The “simple charge neutralization” theory [43] suggests that there is an optimal dosage of flocculant in a flocculation system [44]. As depicted in Figure 5, the percentage removal of SS dramatically increased with increasing chitosan dosage until the dosage was over 5.0 mg/L. The pH of the kaolin suspensions was 8.0. The efficiency for middle-grade samples leveled off, while that of low-grade and high-grade samples decreased. When the flocculants were added to the flocculation system at the optimal dosage, the suspended colloids became destabilized and aggregated into large flocs. However, as the flocculant dosage continued to increase and exceeded the optimal dosage, the colloids regained charge and restabilized [45]. Consequently, the SS could not settle in the flocculation system. Therefore, the optimal dosage is very important to optimize flocculant performance and should be carefully determined. Usually, higher turbidity calls for a larger flocculant dosage. However, the optimal dosages for low-grade, middle-grade, and high-grade kaolin suspension samples differed little from one another. One explanation is that the bridging effect plays the most significant role in the flocculation of chitosan. Additionally, chitosan becomes slightly soluble at pH = 8.0 and can physically entrap small colloids from water. This is the so-called sweeping flocculation mechanism.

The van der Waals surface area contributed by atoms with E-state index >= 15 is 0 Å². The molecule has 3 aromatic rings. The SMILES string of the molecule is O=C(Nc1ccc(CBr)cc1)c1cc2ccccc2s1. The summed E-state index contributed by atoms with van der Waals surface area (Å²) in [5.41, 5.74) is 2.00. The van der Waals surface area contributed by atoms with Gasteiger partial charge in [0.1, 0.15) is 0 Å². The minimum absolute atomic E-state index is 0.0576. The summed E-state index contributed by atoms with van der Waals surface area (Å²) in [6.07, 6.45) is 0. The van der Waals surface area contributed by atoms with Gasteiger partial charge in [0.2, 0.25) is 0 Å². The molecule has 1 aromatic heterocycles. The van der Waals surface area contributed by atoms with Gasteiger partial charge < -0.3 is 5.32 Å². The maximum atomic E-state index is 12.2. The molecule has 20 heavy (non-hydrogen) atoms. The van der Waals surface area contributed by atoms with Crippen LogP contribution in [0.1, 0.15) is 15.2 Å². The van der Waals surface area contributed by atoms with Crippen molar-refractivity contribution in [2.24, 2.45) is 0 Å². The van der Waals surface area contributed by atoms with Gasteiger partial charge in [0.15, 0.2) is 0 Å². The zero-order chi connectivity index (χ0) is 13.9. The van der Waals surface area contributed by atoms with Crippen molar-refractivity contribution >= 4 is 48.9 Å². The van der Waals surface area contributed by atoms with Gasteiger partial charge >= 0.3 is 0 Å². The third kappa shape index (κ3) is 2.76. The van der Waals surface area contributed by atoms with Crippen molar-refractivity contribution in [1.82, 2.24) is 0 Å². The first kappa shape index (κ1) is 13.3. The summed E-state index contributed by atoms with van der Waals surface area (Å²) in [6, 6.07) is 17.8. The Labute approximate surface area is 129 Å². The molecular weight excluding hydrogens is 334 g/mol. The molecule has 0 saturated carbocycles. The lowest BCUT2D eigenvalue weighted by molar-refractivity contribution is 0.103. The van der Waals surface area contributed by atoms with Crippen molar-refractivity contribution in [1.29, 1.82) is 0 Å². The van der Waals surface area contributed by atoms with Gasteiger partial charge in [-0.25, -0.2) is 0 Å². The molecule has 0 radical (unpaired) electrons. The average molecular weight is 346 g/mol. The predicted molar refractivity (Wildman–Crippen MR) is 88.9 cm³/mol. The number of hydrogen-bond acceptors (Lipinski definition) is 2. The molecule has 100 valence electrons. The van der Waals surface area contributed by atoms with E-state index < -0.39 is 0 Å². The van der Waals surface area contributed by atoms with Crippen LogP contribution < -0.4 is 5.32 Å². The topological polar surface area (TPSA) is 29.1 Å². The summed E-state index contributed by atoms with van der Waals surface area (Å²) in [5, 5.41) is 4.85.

3.4. Optimization of Hydraulic Conditions

Hydraulic conditions [46] are also important for enhancing flocculation, as they can influence both the mixing of agents and raw water and the collision frequency of flocs. A high agitation intensity heightens the collision frequency. However, the intensity should still be controlled in a certain range so that the flocs cannot be broken into small pieces again. An L9 (34) orthogonal array design [47,48,49,50] based on jar tests was applied to determine the optimal hydraulic conditions for the chitosan flocculants. High-grade samples were used. As shown in Table 1, the hydraulic factors included paddle rotation speed in the mixing period (RS1), the first period time (T1), the paddle rotation speed in the second period (RS2), and the second period time (T2). They were labeled as factor A, factor B, factor C and factor D in turn. The percent removal of SS concentration was used as the assessment indicator. The dosage and pH used corresponded to the optimal conditions determined from the previous results, which were 5.0 mg/L and 8.0, respectively. As indicated by the results in Table 2, based on the comparison of different values, A2B2C3D3 was the best combination in our study range. The subscript numbers represent the levels of factor.Further variance analysis results are presented in Table 3. All four factors had a significant impact on the final results. The ranking of the significance of each factor was A > C > D > B. The results indicated that the paddle rotation speed in period 1 should be carefully determined, as the efficiency of chitosan dramatically decreased when the speed was too fast or too slow.

3.5. Settling Time